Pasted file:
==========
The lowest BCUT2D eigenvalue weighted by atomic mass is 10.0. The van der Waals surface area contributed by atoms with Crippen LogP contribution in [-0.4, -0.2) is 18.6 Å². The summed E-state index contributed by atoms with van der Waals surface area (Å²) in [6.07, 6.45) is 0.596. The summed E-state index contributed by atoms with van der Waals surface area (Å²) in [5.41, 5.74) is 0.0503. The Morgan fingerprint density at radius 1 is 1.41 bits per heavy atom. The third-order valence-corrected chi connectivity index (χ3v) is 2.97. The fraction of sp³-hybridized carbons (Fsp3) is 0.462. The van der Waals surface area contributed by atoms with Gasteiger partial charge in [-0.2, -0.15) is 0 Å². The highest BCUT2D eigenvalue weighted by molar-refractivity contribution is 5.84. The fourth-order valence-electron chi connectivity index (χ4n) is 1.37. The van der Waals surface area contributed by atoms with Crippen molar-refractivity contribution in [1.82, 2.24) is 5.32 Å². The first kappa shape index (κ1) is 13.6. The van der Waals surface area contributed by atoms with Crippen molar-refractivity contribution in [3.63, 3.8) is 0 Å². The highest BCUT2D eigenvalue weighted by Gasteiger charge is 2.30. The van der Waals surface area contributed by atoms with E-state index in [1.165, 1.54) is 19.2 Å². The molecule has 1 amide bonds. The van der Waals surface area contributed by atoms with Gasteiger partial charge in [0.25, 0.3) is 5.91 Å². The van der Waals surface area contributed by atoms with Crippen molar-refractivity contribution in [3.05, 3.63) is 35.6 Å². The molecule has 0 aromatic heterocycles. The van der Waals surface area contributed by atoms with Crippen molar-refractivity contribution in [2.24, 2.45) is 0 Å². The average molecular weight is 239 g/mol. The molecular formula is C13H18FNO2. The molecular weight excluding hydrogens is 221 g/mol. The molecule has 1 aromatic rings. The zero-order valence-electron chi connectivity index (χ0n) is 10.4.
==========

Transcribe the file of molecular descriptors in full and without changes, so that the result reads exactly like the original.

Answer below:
The lowest BCUT2D eigenvalue weighted by atomic mass is 10.0. The van der Waals surface area contributed by atoms with Crippen LogP contribution in [-0.4, -0.2) is 18.6 Å². The summed E-state index contributed by atoms with van der Waals surface area (Å²) in [6.07, 6.45) is 0.596. The summed E-state index contributed by atoms with van der Waals surface area (Å²) in [5.41, 5.74) is 0.0503. The Morgan fingerprint density at radius 1 is 1.41 bits per heavy atom. The third-order valence-corrected chi connectivity index (χ3v) is 2.97. The fraction of sp³-hybridized carbons (Fsp3) is 0.462. The van der Waals surface area contributed by atoms with Gasteiger partial charge in [-0.2, -0.15) is 0 Å². The highest BCUT2D eigenvalue weighted by molar-refractivity contribution is 5.84. The fourth-order valence-electron chi connectivity index (χ4n) is 1.37. The van der Waals surface area contributed by atoms with Crippen molar-refractivity contribution in [1.82, 2.24) is 5.32 Å². The first kappa shape index (κ1) is 13.6. The van der Waals surface area contributed by atoms with Crippen molar-refractivity contribution in [3.63, 3.8) is 0 Å². The highest BCUT2D eigenvalue weighted by Gasteiger charge is 2.30. The van der Waals surface area contributed by atoms with E-state index in [1.165, 1.54) is 19.2 Å². The molecule has 1 amide bonds. The van der Waals surface area contributed by atoms with Gasteiger partial charge in [0.25, 0.3) is 5.91 Å². The van der Waals surface area contributed by atoms with Crippen molar-refractivity contribution in [3.05, 3.63) is 35.6 Å². The molecule has 0 aromatic heterocycles. The van der Waals surface area contributed by atoms with Crippen molar-refractivity contribution in [2.24, 2.45) is 0 Å². The average molecular weight is 239 g/mol. The molecular formula is C13H18FNO2. The molecular weight excluding hydrogens is 221 g/mol. The molecule has 1 aromatic rings. The zero-order valence-electron chi connectivity index (χ0n) is 10.4.